This time last year I had a barely active twitter account that I hardly looked at. It was hard for me to get into it and I couldn’t figure out why everyone was using “pound signs”! But I was amazed at the number of practitioners that were willing to teach and share their expertise with me through this medium. When people down and across the hall would hold back info and knowledge, my connections around the world poured into me directly and indirectly. In one year I’ve obtained over 900 meaningful followers and I’m learning from them daily. But I am still thirsty for more!

TNSHRMCheckpoint 3: MTSHRM and SHRM
Having never attended a SHRM conference, I’ve been really looking forward to opportunities to meet many of my fellow practitioners face-to-face and to soak up as much knowledge as possible. Shortly after rejoining my local chapter, I was given the opportunity to join the Social Media team for the TNSHRM13 state conference here in Nashville. I’ll be treating my time there like I’m headlining…and ensuring that everyone there knows how to do the Wobble. It’s still not enough though. I want more.

phrCheckpoint 4: Certification
At the time I had written out my goal list, I had already failed my Professional in Human Resources (PHR) once. So that was my grail of grails. I spent an insane amount of time preparing. Maintaining balance was extremely difficult…family time, work, and my new writing commitments. On June 8, 2013, after 2 years of attempts and exactly 1 year to the date of putting the goal on paper, I attained my HR certification. I learned a lot not only from the books and tests but also from the process itself. Though the PHR has been attained, the desire for more knowledge and understanding cannot end with the letters.

This post serves as a challenge, and a reminder for myself that we cannot get complacent when accomplishments are marked off of our lists. Our goals should merely be checkpoints and rest stops along the way to bigger and better things. Reaching one grail must motivate and propel us to the next.

This has been a great year for us. And I will continue to chase multiple grails, because they can only hold so much at a time…and my thirst for impact and achievement in this world can’t be contained in just one. And while the cup runneth over and I drink, I’m already planning for the next…and I believe that we will all benefit from the overflow.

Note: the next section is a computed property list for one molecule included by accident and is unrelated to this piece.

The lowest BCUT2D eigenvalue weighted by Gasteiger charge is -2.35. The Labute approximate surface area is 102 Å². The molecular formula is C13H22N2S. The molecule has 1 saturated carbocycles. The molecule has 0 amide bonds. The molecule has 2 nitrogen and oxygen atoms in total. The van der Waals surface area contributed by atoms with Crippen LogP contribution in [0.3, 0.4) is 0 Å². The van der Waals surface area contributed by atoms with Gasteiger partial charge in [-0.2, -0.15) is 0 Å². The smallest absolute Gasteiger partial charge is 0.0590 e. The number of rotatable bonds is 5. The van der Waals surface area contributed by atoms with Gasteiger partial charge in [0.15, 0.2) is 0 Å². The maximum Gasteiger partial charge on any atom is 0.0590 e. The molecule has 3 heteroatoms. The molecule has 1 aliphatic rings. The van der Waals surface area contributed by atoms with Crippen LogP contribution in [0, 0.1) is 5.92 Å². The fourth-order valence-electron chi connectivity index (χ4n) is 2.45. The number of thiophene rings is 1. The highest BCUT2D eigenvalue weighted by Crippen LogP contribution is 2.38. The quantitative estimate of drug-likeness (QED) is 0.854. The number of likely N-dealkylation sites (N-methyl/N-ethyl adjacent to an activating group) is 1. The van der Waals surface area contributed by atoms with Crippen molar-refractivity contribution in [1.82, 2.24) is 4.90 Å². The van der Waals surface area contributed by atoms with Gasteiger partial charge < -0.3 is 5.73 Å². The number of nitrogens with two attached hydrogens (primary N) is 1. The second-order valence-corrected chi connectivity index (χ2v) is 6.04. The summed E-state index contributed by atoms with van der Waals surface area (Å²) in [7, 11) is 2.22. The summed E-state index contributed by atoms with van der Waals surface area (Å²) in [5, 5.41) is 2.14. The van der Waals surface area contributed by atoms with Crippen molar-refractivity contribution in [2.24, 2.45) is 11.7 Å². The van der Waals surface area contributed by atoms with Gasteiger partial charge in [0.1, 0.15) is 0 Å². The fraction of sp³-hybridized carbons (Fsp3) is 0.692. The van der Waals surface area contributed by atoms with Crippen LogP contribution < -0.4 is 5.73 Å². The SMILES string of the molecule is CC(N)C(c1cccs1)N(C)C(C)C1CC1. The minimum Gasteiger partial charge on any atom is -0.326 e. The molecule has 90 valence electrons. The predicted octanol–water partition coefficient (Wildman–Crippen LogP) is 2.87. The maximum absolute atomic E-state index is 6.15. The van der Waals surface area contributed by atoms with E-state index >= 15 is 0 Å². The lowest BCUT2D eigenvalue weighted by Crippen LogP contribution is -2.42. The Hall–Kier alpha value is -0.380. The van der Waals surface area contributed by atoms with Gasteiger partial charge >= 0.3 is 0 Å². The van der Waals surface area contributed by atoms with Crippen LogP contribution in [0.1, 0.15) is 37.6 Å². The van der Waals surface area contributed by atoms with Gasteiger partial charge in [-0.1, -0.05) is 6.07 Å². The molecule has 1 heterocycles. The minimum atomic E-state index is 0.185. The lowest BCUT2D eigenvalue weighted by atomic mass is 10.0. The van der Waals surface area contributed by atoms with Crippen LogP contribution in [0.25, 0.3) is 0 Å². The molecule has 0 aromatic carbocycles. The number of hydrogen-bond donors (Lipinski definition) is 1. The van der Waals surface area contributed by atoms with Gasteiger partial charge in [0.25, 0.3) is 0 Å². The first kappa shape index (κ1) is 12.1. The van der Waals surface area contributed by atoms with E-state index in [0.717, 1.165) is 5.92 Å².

Stay thirsty my friends!

Photo Credit

Are you listening to your body?

“Listen to your body! It’ll tell you when something’s wrong.” Great advice given by doctors and mothers for years. How much healthier would our workplaces and companies be if leadership listened more to their “organizational” bodies/employees.

Upper management is in the position of making decisions about what they feel their employees need and want. Oftentimes, these decisions are made from management perspective. Thousands of dollars are invested in trainings for employee development, put toward incentive programs and all types of activities in hopes that the return on investment is a happy, engaged, productive employee. So why are so many employees unhappy?

Just like any healthy relationship, it will not flourish until the “decision maker” decides to include the recipient of the investment in the planning. No adult wants to be consistently told what is best for him or her! Not to say that employees should have control over how a company handles its operations, but sometimes, just sometimes, it helps to simply ask, “What do YOU need?” and “How can we help YOU” achieve YOUR organizational goals.” Managers would be surprised of the answers (and looks of shock) they’d receive.

Not only would new ideas be thrown into the mix, but also the employer would have the most important piece to make any employee relations initiative work…Employee Buy-in.

If an employee feels like they have a voice, like their opinion mattered and was even remotely considered, they will ultimately be happier with whatever was decided upon. Those on the front line grow tired of being told what they want, and having ideas shoved down their throats. They merely sit back, sigh and say, “What are they gonna have us do next?”, all while searching for new employment where they feel their opinions will matter.

Before decision makers start making decisions for others, it pays (literally and figuratively) to poll those who you are trying to reach and ultimately affect. Listening to your “organizational” body can definitely make the workplace a happier and healthier place to be.